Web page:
It was 8.00am on a Sunday morning, and with a sense of urgency, I opened a new note on my iPhone. I began typing words that until this point had meant nothing to me: Windex, toilet brush, truffle salt. I had just moved into an apartment by myself and was listing the essentials I needed to buy, determined that my new accommodation would inspire a new, better version of myself. I hoped that through living alone I would emerge as the type of person who commits to cleaning the bathroom weekly, watches The 7.30pm Report nightly, and actually uses at least one of the seven meditation apps downloaded on their phone each morning.
It’s now been a month since I moved in, and while my metamorphosis is yet to transpire, I can tell you truffle salt tastes good on everything.
At 27 I thought I knew everything there was to know about myself until I starting living alone. When you live without the constant surveillance of other humans, you start to develop new habits. Your behaviour fluctuates. You’ll swing from a super human who has clocked the near impossible culinary equation that is cooking-for-one, to someone who occasionally (see: always) talks to themselves.
When visitors come over, I dupe them into thinking they have entered a domestic utopia, with an endless supply of Lavosh crackers, scented candles and an ambient Spotify playlist. When it’s time for them to go home, I revert back to Savoys, Glen 20 and solo sing-a-longs to Jewel. In between these interactions with my friends and family is when the real ‘living alone’ experiment happens.
I used to think the phrase ‘turn off the light’ was reserved exclusively for parental nagging and Nelly Furtado songs, now I understand it’s the mantra of energy conservationists. I know this because I have become one. My index finger is already toned from constantly flicking off light switches. When my first electricity bill arrives, I want the graph measuring my energy consumption to be so low that Origin are compelled to reward me with a dozen LED lightglobes.
Living alone has also nurtured many talents I didn’t know were within me. I can now recite the entire TV guide. Generally Mondays are a slow day for free-to-air TV. There’s a lot of Mid-West American reality shows, covering everything from collecting antiques, to pawning antiques, to having your antiques repossessed. Tuesdays to Thursdays are good if you like seeing everyday Australians battle it out for the opportunity to date the country’s most eligible bachelor/bachelorette, lose weight while wearing primary colours, or sing a song with the echoes of an emotional past in front of Danni Minogue. Pretty much anytime after 9.30pm you’ll find a crime drama, which when you live alone is not ideal.
I love to clean when I get into the zone. I am two Coles transactions away from having a microfibre cloth for every day of the week. I use them to clean everything from the kitchen splash back to the TV screen, and even to remove dust from the leaves of my indoor rubber plant.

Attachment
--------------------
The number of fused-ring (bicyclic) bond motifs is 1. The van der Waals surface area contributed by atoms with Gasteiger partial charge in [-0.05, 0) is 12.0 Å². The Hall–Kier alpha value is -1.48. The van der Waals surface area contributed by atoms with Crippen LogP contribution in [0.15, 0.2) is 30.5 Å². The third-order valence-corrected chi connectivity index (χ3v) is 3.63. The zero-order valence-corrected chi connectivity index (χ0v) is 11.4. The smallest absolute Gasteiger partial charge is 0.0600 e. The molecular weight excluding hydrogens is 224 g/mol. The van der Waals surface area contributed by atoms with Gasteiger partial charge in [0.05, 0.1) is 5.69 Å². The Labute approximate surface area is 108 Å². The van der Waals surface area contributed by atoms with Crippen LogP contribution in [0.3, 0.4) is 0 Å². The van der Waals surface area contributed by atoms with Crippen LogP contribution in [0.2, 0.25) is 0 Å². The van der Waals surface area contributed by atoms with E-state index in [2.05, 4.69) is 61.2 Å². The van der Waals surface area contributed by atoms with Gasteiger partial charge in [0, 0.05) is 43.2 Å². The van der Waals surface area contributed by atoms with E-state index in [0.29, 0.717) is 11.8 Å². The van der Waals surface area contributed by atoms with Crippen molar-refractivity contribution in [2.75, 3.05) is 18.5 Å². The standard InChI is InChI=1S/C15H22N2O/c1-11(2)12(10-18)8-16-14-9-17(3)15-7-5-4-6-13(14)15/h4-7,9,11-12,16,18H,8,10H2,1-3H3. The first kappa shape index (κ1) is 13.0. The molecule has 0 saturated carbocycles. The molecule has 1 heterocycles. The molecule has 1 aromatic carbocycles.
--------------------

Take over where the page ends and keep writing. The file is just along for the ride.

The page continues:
The worst of my cleaning tendencies is that I have become that person who pats dry the kitchen sink with a tea towel, but when I see my reflection looking back at me the next morning, it all seems worth it.
Living alone brings other great joys, such as having unlimited access to the hairdryer, even after 11pm. It’s when something eventually breaks or runs out (and it will) that the fun stops, and it’s all on you. This is why self-sufficiency is the number one character trait required for solo living. Everything from keeping the toilet paper stocked up to remembering bin night is now my singular responsibility (and the reason why I keep an emergency travel tissue pack in the bathroom).
I’m still getting used to the idea of not being able to shift blame onto co-inhabitants. When I open the fridge and notice a full wheel of brie has disappeared, I can no longer hurl accusations and file a missing cheese report. The truth is I should probably put my cheese stash into witness protection, to protect it from myself.
It’s also easy to forget social etiquette when you have to re-enter the ‘real world’. I live in perpetual fear of leaving the house mid mud mask. I’ll only notice when I open my mouth to say hello to a passing neighbour in the foyer, and feel my face crack like the top of a crème brûlée. I haven’t made my public debut in pyjama pants yet, though I’m sure it’s only a matter of time before I start treating the communal areas of my apartment building as an extension of my own living quarters.
Life as an independent dweller has just begun, and it has been mostly smooth sailing. Except for that one time I thought an intruder broke into my house. It ended up being my coat stand.
Lisa Marie Corso is Managing Editor of The Design Files, writes her sporadic blog I Won’t Apologise at night, and somewhere in-between is probably reading the celebrity section of The Daily Mail.
Alice Oehr is an editorial and commercial illustrator based in Melbourne.